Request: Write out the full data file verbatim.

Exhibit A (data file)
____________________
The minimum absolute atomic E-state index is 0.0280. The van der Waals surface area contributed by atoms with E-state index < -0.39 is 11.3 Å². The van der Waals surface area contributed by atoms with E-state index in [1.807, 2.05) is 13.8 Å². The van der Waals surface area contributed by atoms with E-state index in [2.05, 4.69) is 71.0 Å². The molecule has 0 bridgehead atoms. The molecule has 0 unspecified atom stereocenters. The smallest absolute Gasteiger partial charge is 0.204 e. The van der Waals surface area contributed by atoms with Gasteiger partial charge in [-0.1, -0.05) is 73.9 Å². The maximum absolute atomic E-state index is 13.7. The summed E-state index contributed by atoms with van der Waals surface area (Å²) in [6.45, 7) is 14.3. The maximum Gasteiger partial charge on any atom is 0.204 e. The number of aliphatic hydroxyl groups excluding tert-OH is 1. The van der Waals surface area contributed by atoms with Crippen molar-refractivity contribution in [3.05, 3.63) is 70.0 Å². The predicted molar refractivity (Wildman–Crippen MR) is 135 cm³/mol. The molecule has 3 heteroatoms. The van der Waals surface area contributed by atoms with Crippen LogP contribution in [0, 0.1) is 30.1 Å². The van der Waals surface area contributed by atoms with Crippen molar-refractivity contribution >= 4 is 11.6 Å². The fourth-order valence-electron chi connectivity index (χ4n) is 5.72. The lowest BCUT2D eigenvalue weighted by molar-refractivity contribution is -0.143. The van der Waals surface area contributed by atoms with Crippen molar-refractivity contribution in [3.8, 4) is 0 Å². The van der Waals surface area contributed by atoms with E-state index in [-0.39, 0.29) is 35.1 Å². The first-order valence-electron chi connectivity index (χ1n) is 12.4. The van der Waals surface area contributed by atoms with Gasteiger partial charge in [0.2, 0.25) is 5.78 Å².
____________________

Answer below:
The minimum absolute atomic E-state index is 0.0280. The van der Waals surface area contributed by atoms with E-state index < -0.39 is 11.3 Å². The van der Waals surface area contributed by atoms with E-state index in [1.807, 2.05) is 13.8 Å². The van der Waals surface area contributed by atoms with E-state index in [2.05, 4.69) is 71.0 Å². The molecule has 0 bridgehead atoms. The molecule has 0 unspecified atom stereocenters. The smallest absolute Gasteiger partial charge is 0.204 e. The van der Waals surface area contributed by atoms with Gasteiger partial charge in [-0.1, -0.05) is 73.9 Å². The maximum absolute atomic E-state index is 13.7. The summed E-state index contributed by atoms with van der Waals surface area (Å²) in [6.45, 7) is 14.3. The maximum Gasteiger partial charge on any atom is 0.204 e. The number of aliphatic hydroxyl groups excluding tert-OH is 1. The van der Waals surface area contributed by atoms with Crippen molar-refractivity contribution in [3.05, 3.63) is 70.0 Å². The predicted molar refractivity (Wildman–Crippen MR) is 135 cm³/mol. The molecule has 3 heteroatoms. The van der Waals surface area contributed by atoms with Crippen LogP contribution in [0, 0.1) is 30.1 Å². The van der Waals surface area contributed by atoms with Crippen molar-refractivity contribution >= 4 is 11.6 Å². The fourth-order valence-electron chi connectivity index (χ4n) is 5.72. The lowest BCUT2D eigenvalue weighted by molar-refractivity contribution is -0.143. The van der Waals surface area contributed by atoms with Crippen molar-refractivity contribution in [3.8, 4) is 0 Å². The van der Waals surface area contributed by atoms with E-state index in [-0.39, 0.29) is 35.1 Å². The first-order valence-electron chi connectivity index (χ1n) is 12.4. The van der Waals surface area contributed by atoms with Gasteiger partial charge in [0.2, 0.25) is 5.78 Å².